Cars and Clothes Spur Rise in Retail Sales: Live Updates

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Credit…Andrew Spear for The New York Times

Eight million Americans have slipped into poverty since May and there are 11 million fewer jobs than before the pandemic. And yet, for the fifth straight month, people continued to pull out their wallets and spend more on cars, sporting goods and clothing.

Consumer spending rose 1.9 percent in September, the Commerce Department said on Friday, more than twice the rate of increase that most economists had predicted. Retail sales have fully recovered to pre-pandemic levels and “jump started,” according to one economist, a “nascent economic recovery.”

“We thought we would see negative impacts on spending by now, but these are surprisingly strong sales gains,” said Scott Anders, an economist at Bank of the West. “We thought catastrophic joblessness would weigh more on confidence, but it has risen.”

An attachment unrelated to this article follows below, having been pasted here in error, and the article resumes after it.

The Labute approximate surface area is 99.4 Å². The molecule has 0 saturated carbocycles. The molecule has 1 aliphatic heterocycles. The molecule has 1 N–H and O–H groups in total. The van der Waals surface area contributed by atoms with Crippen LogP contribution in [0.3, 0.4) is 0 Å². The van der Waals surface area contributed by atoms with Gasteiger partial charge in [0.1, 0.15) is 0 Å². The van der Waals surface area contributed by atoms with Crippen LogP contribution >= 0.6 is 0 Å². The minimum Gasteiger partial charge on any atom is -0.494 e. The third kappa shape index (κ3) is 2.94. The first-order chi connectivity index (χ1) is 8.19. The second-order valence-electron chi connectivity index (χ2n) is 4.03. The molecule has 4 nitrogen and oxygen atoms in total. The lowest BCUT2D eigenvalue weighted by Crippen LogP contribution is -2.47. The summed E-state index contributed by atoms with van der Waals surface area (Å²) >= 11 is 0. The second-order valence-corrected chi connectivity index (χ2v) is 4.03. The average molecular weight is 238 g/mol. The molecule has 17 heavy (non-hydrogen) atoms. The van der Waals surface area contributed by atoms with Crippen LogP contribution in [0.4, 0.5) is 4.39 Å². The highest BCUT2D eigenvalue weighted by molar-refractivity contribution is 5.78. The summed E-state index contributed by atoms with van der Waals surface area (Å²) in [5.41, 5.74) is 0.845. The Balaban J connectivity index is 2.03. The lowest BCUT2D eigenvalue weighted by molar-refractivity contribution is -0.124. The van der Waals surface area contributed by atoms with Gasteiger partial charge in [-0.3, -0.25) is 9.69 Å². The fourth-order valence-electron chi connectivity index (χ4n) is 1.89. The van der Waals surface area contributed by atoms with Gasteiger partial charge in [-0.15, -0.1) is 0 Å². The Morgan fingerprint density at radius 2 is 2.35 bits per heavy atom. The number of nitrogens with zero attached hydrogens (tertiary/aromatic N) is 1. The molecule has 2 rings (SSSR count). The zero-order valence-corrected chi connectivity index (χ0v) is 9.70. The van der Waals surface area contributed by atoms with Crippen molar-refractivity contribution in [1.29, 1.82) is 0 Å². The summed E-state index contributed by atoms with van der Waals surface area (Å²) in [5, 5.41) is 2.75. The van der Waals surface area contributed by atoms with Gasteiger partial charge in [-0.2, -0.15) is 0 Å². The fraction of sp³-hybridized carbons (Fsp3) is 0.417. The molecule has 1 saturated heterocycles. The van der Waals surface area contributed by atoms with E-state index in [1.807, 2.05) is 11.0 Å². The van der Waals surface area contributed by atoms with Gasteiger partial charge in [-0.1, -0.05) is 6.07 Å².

These seemingly contradictory trends — recovering consumer spending on the one hand and worsening poverty on the other — partly reflect the inequalities in the American economy that have existed for years, but have been amplified by the pandemic.

While millions of Americans have lost their jobs and are struggling to pay their rent and utilities bills, millions of others continue to work remotely, enjoying rising stock market investments, strong home values and low interest rates that are making big purchases like a new car easier.

“It is a two-tiered world,” Beth Ann Bovino, chief U.S. economist at S&P Global said.

The spending power of lower-income Americans had been boosted by the trillions of dollars of stimulus that the

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